The sentence that I selected from chapter eleven was "Piedmont could fire me, bawl me out, abuse me, and put it on my record that I was an incorrigible son of a bitch, and make sure I never taught in South Carolina again, or cut off my teacher's pension" (p227). I chose this line because in this chapter Conroy is fighting to keep his job. Doctor Piedmont wants him fired, and willing to use every dirty trick in the book in order to make that happen. But, Conroy is no longer afraid of what Piedmont will do because he knows that Piedmont is wrong in his actions. Even though Conroy loses his battle with Piedmont, and loses his job on the island he comes to the realization that there is no real reason to be afraid of Piedmont that he is just a little man trying to maintain power in a changing world. The sentence that I selected from chapter twelve was "I wanted to tell them about the river that was rising quickly, flooding the marshes and threatening the dry land" (p256). In this line Conroy was discussing how the world is changing and how people like Doctor Piedmont and Bennington were a dying breed. People like Piedmont and Bennington did not want things to change, and they were doing their best to make sure things stayed the same. But, even though they got Conroy fired from the island, they could not stop the changes that had already begun to take place. I liked how the book ended by discussing the changes that started taking place, even though they were just small changes in some ways, they were still changes that made a difference.
Conroy, P. (1972). The Water is Wide. Boston: Houghton Mifflin Company.
Thursday, March 15, 2012
The sentence that I picked from chapter nine is "I soon decided that any human that had not been entombed on Yamacraw since birth had a vast repository of experience to share in my classroom" (p182). I liked this sentence because it shows another way that Conroy was trying to educate his students, and introduce them to the outside world. In this chapter Conroy has a bunch of different people with their own take on the world, and each with different backgrounds come and talk to the students. Some of these people left a very strong impression on the children, such as Conroy's sister and Peter. The sentence that I picked from chapter ten is "What fired the imagination of my students one week bored and stultified them the next" (p210). In this chapter Conroy discusses how you need to keep the material interesting so that the students did not get bored. As a way of trying to keep things interesting Conroy petitioned for a trip to Washington D.C. after he found a letter from a woman in Virginia. After he got permission from all of the parents and got transportation along with a few chaperones, he loaded up the students and took them to Washington. Once there the students were given a tour of a number of museums and monuments, but the one place they really seemed to enjoy was the zoo. All of the animals excited them. They also enjoyed staying with the families who boarded them while they were in Virginia, as well playing with the children in the neighborhood. The trip was a educational and exciting experience for the students.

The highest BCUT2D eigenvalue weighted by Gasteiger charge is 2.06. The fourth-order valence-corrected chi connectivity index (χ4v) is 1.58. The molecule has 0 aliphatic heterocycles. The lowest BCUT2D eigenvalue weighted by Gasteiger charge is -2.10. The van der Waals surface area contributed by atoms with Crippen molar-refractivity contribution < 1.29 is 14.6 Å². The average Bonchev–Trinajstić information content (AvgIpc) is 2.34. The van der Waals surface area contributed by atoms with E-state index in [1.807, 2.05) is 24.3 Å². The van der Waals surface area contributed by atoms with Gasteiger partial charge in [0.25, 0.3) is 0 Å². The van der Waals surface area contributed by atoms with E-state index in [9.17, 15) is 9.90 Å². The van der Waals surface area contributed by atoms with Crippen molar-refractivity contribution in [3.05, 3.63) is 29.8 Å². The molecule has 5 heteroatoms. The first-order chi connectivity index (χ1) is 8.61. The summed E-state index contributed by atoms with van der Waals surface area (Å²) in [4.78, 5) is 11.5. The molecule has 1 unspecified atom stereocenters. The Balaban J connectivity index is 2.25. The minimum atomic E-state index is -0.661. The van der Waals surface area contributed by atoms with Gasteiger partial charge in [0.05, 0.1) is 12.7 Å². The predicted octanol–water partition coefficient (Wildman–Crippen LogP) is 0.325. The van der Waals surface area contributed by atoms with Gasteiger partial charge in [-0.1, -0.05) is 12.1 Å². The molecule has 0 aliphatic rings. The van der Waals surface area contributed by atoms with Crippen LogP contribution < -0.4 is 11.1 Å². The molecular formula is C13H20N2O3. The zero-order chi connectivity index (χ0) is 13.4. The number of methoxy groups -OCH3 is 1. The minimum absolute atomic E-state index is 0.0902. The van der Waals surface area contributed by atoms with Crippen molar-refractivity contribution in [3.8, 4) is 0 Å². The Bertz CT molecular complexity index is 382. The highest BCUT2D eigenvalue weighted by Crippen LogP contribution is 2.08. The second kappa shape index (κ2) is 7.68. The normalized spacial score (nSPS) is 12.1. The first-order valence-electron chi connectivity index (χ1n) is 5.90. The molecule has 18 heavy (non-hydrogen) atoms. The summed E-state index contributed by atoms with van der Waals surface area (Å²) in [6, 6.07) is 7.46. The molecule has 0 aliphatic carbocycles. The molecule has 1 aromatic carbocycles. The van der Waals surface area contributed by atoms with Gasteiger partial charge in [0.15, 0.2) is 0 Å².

Conroy, P. (1972). The Water is Wide. Boston, MA: Houghton Mifflin Company.
Thursday, March 1, 2012
The sentence that I picked out from chapter seven was "I did not take them seriously until I realized how seriously the kids took them, how they suffered under this constant humiliation, and how powerless they felt to cope with her attacks on their basic worth and dignity." In this line Conroy is talking about how much hated Mrs. Brown. This chapter focuses on how abusive Mrs. Brown was to the students, and they did not trust her because of it. There was a part in the chapter where the students became mad at Conroy for beatings several of them had received while he was away one day. On this day Conroy had to go to the mainland for something, and he left the children a collage project to work on. It was supposed to be completed by the time he got back to the island. When he returned there was no collage, and Mrs. Brown told him that she had taken the belt to several students for posting pictures of naked women on the wall of the school room. These naked pictures turned out to be works of art by Picasso. The sentence that I picked out from chapter eight was "It is hard to pinpoint accurately the precise moment, when I lost favor with administrative juggernaut of Beaufort County." In this chapter Conroy goes head to head with the people who run Beaufort County school system. He has written several letters stating that he believes that Yamacraw children deserve the same education as everyone else in the county, and that there is no reason why the school board cannot pay for him to commute back and forth from the island. They try to frighten him out of what they called his "griping", but in the end he won an allowance so that he could commute, as well setting up a fresh milk program for the students.